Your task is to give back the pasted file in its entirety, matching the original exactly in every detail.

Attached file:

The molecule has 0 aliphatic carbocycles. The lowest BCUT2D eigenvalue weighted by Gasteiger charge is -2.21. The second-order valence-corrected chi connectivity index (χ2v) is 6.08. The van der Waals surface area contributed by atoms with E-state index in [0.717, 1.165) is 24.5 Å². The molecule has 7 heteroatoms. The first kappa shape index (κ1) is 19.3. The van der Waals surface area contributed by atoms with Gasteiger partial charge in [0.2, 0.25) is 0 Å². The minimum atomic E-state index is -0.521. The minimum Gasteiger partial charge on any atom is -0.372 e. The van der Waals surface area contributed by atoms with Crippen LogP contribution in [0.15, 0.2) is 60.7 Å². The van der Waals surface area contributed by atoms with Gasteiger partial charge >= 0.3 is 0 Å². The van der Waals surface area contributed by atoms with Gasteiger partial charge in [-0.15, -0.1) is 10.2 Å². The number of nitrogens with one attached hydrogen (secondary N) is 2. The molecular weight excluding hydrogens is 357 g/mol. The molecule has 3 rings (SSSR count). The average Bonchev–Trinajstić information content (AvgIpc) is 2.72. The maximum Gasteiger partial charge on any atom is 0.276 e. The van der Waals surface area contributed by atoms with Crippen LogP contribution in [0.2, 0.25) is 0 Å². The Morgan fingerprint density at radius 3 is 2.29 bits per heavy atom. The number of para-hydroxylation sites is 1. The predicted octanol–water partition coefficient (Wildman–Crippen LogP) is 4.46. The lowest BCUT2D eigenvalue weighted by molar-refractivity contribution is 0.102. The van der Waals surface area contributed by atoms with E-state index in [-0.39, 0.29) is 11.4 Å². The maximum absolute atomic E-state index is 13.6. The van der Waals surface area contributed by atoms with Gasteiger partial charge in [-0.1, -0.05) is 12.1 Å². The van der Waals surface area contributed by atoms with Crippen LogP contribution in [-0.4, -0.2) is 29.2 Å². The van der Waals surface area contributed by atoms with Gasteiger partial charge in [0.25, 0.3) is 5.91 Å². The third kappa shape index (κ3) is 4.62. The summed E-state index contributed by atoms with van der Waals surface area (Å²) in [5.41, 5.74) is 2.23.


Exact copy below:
The molecule has 0 aliphatic carbocycles. The lowest BCUT2D eigenvalue weighted by Gasteiger charge is -2.21. The second-order valence-corrected chi connectivity index (χ2v) is 6.08. The van der Waals surface area contributed by atoms with E-state index in [0.717, 1.165) is 24.5 Å². The molecule has 7 heteroatoms. The first kappa shape index (κ1) is 19.3. The van der Waals surface area contributed by atoms with Gasteiger partial charge in [0.2, 0.25) is 0 Å². The minimum atomic E-state index is -0.521. The minimum Gasteiger partial charge on any atom is -0.372 e. The van der Waals surface area contributed by atoms with Crippen LogP contribution in [0.15, 0.2) is 60.7 Å². The van der Waals surface area contributed by atoms with Gasteiger partial charge >= 0.3 is 0 Å². The van der Waals surface area contributed by atoms with Gasteiger partial charge in [-0.15, -0.1) is 10.2 Å². The number of nitrogens with one attached hydrogen (secondary N) is 2. The molecular weight excluding hydrogens is 357 g/mol. The molecule has 3 rings (SSSR count). The average Bonchev–Trinajstić information content (AvgIpc) is 2.72. The maximum Gasteiger partial charge on any atom is 0.276 e. The van der Waals surface area contributed by atoms with Crippen LogP contribution in [0.2, 0.25) is 0 Å². The Morgan fingerprint density at radius 3 is 2.29 bits per heavy atom. The number of para-hydroxylation sites is 1. The predicted octanol–water partition coefficient (Wildman–Crippen LogP) is 4.46. The lowest BCUT2D eigenvalue weighted by molar-refractivity contribution is 0.102. The van der Waals surface area contributed by atoms with E-state index in [-0.39, 0.29) is 11.4 Å². The maximum absolute atomic E-state index is 13.6. The van der Waals surface area contributed by atoms with Gasteiger partial charge in [-0.1, -0.05) is 12.1 Å². The van der Waals surface area contributed by atoms with Crippen LogP contribution in [-0.4, -0.2) is 29.2 Å². The van der Waals surface area contributed by atoms with Gasteiger partial charge in [0.25, 0.3) is 5.91 Å². The third kappa shape index (κ3) is 4.62. The summed E-state index contributed by atoms with van der Waals surface area (Å²) in [5.41, 5.74) is 2.23.